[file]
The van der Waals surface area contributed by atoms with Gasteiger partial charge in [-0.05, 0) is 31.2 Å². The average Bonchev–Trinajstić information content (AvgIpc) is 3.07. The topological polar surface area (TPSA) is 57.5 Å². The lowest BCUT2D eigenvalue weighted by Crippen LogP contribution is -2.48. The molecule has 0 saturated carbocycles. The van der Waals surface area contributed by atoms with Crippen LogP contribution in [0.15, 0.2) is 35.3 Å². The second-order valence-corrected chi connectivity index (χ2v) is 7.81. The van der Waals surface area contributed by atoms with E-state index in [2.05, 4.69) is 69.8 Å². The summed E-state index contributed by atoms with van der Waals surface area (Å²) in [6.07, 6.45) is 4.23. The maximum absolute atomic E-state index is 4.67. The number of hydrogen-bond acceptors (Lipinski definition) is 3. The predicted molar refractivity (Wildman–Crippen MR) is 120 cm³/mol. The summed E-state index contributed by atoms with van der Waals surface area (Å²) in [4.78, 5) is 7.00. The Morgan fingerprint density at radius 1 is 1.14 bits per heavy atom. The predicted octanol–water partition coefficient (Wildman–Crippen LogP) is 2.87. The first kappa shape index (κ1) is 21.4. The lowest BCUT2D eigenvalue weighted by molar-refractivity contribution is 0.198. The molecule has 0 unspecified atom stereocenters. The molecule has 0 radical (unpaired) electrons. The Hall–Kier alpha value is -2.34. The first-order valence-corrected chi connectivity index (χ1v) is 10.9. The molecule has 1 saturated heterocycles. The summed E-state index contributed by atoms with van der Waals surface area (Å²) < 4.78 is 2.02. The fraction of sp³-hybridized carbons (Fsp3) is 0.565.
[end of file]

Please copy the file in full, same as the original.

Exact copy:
The van der Waals surface area contributed by atoms with Gasteiger partial charge in [-0.05, 0) is 31.2 Å². The average Bonchev–Trinajstić information content (AvgIpc) is 3.07. The topological polar surface area (TPSA) is 57.5 Å². The lowest BCUT2D eigenvalue weighted by Crippen LogP contribution is -2.48. The molecule has 0 saturated carbocycles. The van der Waals surface area contributed by atoms with Crippen LogP contribution in [0.15, 0.2) is 35.3 Å². The second-order valence-corrected chi connectivity index (χ2v) is 7.81. The van der Waals surface area contributed by atoms with E-state index in [2.05, 4.69) is 69.8 Å². The summed E-state index contributed by atoms with van der Waals surface area (Å²) in [6.07, 6.45) is 4.23. The maximum absolute atomic E-state index is 4.67. The number of hydrogen-bond acceptors (Lipinski definition) is 3. The predicted molar refractivity (Wildman–Crippen MR) is 120 cm³/mol. The summed E-state index contributed by atoms with van der Waals surface area (Å²) in [4.78, 5) is 7.00. The Morgan fingerprint density at radius 1 is 1.14 bits per heavy atom. The predicted octanol–water partition coefficient (Wildman–Crippen LogP) is 2.87. The first kappa shape index (κ1) is 21.4. The lowest BCUT2D eigenvalue weighted by molar-refractivity contribution is 0.198. The molecule has 0 unspecified atom stereocenters. The molecule has 0 radical (unpaired) electrons. The Hall–Kier alpha value is -2.34. The first-order valence-corrected chi connectivity index (χ1v) is 10.9. The molecule has 1 saturated heterocycles. The summed E-state index contributed by atoms with van der Waals surface area (Å²) < 4.78 is 2.02. The fraction of sp³-hybridized carbons (Fsp3) is 0.565.